Samantha Hunt

"The Seas"

(Reviewed by Jana L. Perskie FEB 17, 2005)

"There is little else to do here besides get drunk and it seems to make what is small, us, part of something that is drowned and large, something like the bottom of the sea, something like outer space. Drinking helps us continue living in remote places because, thankfully, here there is no one to tell you just how swallowed up we are." 


"'I'm going to be a different kind of mermaid,' I tell King Neptune. He turns and looks at me. His eyes are just as pale as mine. 'You don't get a choice,' he says. 'There's only one kind of mermaid,' he says and then, 'Don't forget that the ocean is full of everything except mercy.'"

The Seas' narrator is nineteen, a waif-like girl who, unable to move from adolescence to womanhood, believes herself to be mermaid. When she was eight years-old, her father walked into the sea, never to be seen again. She and her mother often sit on the beach, near the ocean's edge where his footprints were last seen, watching - waiting for him to return. Wet footprints appear to her in the oddest places, convincing her that he has come back. He had told her that she was a mermaid - a gift from the sea. She believes him after all these years. She reasons that if her father is alive, then he must be a creature of the sea and that she, his daughter, must be the same. And like the mermaids in Hans Christian Andersen's tale, and Friedrich de La Motte Fouque's "Undine," our lost young protagonist loves a man and longs for him to return her intense affections. Unlike the fairy tales, however, one assumes she is not dependent on this man's love to gain a mortal soul.

 Jude, the man in question, is older, nearly twice her age. He returned from the Iraq War "a year and a half after the president declared the war was over." He had already served three years and seven months in the Army, but decided to stay at the front a bit longer. He needed the money. The bleak, Northeastern seaside town where they live has nothing to offer him, nor anyone else really. He doesn't own a fishing boat, which is the only way to make money in the tiny hamlet. Our mermaid is certain that Jude, now a hard drinking, womanizing sailor, is her prince. Jude, however, has problems of his own. Never having fully recovered from the traumas of combat - he was finally evacuated for Post Traumatic Stress Syndrome. He believes the young woman is forbidden to him. She is like a critical war secret he has been prohibited to reveal. "Like if I say your name or if I touch you, I'd get court-martialed, found guilty, and executed." 

The narrative is sparse and somewhat random in nature, according to the young woman's apparent whims, and is written like a personal journal with chapter titles for each entry. It is also a literary work,  hauntingly beautiful with lyrical, almost ethereal prose and filled with ocean imagery. An atmosphere of melancholy permeates, with mystical, fantastical elements. The angst of the protagonist, and her wounded warrior's sorrow, wrench the heart. There is dark humor here too. "All mermaids do is swim around and kill sailors. Not a great job."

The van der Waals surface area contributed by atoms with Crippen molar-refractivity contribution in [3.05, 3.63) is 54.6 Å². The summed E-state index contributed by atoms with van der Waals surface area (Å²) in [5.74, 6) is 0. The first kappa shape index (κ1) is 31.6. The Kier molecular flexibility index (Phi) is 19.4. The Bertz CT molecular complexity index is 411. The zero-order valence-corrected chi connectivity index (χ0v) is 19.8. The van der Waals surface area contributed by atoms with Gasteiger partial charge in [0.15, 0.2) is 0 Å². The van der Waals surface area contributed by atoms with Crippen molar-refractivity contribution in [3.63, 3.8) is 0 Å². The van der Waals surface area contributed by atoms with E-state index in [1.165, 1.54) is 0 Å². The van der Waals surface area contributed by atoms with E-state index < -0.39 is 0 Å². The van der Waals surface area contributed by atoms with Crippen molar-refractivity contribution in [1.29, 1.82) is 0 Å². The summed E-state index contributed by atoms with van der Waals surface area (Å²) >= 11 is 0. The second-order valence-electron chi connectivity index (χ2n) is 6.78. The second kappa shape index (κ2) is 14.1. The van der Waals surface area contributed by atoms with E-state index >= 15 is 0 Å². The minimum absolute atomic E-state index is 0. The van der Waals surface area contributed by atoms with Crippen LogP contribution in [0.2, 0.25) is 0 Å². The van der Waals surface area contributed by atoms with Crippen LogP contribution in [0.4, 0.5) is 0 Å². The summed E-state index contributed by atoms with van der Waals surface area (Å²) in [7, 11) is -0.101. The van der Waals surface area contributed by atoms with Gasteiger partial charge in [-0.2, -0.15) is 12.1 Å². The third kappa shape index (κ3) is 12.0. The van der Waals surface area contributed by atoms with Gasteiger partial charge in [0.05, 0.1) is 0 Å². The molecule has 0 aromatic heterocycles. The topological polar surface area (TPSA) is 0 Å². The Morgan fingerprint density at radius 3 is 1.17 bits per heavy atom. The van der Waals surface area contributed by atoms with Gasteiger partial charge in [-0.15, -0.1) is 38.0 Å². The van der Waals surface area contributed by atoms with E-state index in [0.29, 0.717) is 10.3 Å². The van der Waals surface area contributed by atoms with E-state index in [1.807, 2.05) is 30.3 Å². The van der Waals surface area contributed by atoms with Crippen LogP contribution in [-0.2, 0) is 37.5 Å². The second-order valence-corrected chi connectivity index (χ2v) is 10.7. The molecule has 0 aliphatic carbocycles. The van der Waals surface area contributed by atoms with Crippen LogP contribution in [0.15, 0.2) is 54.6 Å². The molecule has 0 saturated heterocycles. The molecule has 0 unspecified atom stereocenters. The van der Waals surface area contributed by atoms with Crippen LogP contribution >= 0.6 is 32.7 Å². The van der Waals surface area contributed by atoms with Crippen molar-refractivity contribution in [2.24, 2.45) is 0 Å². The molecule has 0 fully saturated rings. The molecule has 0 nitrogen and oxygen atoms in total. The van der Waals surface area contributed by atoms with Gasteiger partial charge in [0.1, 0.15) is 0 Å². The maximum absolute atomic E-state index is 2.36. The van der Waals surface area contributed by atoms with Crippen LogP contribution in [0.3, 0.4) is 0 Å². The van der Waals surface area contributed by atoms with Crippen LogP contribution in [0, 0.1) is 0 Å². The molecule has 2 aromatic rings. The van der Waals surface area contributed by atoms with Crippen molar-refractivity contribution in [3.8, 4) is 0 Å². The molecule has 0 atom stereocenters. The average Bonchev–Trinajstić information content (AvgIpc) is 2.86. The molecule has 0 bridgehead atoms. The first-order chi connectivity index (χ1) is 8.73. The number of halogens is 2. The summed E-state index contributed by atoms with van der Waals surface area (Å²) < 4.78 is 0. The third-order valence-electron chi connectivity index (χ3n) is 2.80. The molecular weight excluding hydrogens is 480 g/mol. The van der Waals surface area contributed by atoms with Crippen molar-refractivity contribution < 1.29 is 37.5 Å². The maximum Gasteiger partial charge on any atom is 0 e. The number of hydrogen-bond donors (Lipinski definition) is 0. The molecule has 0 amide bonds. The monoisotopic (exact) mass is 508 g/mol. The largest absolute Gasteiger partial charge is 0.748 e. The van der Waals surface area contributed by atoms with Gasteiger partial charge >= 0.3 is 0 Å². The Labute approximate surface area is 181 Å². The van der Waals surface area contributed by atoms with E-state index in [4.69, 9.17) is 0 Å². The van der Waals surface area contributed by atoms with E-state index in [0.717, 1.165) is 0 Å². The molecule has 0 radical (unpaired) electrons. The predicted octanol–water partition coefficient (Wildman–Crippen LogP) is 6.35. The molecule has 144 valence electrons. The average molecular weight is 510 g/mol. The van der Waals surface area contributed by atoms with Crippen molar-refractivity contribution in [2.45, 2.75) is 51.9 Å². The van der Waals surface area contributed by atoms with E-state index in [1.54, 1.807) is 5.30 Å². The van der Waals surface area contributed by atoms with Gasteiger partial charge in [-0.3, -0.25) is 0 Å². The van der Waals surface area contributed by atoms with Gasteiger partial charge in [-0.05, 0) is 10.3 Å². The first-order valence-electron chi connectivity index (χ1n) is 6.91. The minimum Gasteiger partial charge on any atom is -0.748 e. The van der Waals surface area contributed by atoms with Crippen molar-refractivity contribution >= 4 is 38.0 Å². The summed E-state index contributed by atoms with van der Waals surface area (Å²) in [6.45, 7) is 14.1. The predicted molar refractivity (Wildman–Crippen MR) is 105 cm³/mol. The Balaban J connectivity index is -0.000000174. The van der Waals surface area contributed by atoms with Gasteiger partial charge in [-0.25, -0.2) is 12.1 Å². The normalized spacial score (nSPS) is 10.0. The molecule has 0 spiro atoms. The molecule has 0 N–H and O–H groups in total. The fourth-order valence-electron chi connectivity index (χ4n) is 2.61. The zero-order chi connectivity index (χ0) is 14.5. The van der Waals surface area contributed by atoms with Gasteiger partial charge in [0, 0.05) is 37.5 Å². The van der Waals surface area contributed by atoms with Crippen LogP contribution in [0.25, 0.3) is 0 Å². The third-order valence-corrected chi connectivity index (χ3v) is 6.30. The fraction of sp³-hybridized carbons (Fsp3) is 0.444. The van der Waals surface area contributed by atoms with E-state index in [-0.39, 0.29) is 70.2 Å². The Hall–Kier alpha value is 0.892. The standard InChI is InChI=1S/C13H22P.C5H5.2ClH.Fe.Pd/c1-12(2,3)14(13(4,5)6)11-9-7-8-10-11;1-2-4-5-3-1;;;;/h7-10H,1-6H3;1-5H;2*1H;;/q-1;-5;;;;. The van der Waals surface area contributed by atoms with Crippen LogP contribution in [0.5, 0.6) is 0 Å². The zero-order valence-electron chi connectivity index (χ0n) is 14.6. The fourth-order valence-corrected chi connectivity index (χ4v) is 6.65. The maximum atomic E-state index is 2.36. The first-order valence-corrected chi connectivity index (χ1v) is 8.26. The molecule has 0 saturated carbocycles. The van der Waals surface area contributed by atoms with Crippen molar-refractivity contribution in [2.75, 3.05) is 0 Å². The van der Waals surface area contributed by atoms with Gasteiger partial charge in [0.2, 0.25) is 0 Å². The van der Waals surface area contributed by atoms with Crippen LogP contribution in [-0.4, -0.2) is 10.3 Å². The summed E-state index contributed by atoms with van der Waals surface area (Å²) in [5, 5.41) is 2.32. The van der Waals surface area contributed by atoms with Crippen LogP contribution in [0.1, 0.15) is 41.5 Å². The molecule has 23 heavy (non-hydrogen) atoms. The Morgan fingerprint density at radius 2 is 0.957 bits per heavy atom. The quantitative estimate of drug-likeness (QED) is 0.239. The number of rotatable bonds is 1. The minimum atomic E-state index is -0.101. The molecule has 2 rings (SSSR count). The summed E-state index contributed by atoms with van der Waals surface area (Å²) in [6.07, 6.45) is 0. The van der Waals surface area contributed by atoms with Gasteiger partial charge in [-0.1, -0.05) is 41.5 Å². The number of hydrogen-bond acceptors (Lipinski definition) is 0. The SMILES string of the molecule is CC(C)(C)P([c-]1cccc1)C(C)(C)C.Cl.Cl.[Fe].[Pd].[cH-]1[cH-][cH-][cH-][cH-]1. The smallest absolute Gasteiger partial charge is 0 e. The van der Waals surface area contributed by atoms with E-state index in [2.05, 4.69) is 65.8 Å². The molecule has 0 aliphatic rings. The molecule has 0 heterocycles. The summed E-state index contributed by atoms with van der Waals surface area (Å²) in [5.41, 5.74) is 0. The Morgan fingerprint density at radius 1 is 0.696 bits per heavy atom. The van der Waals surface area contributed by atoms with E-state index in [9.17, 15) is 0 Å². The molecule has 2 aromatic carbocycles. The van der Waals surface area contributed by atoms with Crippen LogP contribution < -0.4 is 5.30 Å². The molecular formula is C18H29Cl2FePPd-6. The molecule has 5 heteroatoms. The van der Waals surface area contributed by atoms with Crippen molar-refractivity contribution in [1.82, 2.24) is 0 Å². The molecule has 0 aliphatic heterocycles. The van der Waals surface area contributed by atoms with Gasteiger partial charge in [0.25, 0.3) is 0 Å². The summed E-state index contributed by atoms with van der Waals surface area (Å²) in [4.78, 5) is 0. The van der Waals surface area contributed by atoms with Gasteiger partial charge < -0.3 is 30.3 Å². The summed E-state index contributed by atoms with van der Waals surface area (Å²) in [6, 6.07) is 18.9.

The characters are brilliantly portrayed, including the grandfather who is obsessed with typesetting a dictionary. He gives his granddaughter words and definitions to ponder throughout, and the story is filled with typographical games. He discovers a word in a Russian English dictionary, "razbliuto." He says there is no English equivalent. "The word means, 'the feelings one retains for someone he once loved,'" he explains, and challenges his listeners to come up with an English one-word meaning. When everyone fails to find a corresponding definition, he continues, "It's like the little house love moved out of - maybe a hermit crab moves in and carries the house across the floor of a tidal pool. The lover sees the old love moving and it looks like it's alive again." This is a poignant  novel, sometimes painful. Don't let that put you off.  The Seas mesmerizes. It is a fabulous tale and is so worth the read. I loved it! 

Samantha Hunt has been twice nominated for a Pushcart Prize and has been published in the anthology Trampoline, McSweeney's, Colorado Review,  Jubilat, The Literary Review, The Iowa Review, Western Humanities Review,, and has appeared on NPR's "This American Life."

  • Amazon readers rating: from 12 reviews

Read a chapter excerpt from The Seas at author's site

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About the Author:

Samantha HuntSamantha Hunt is a writer and artist. Her stories and poems have appeared in McSweeney's, Cabinet, Jubilat, Seed Magazine, The Iowa Review and This American Life. Her play, The Difference Engine, a story about the life of Charles Babbage, was produced last year. Hunt's artwork can be found at the New York Public Library. She teaches writing and bookmaking at Pratt Institute and is the fiction editor of Crowd magazine. The Village Voice Literary Supplement voted The Seas one of the top 27 books of 2004.

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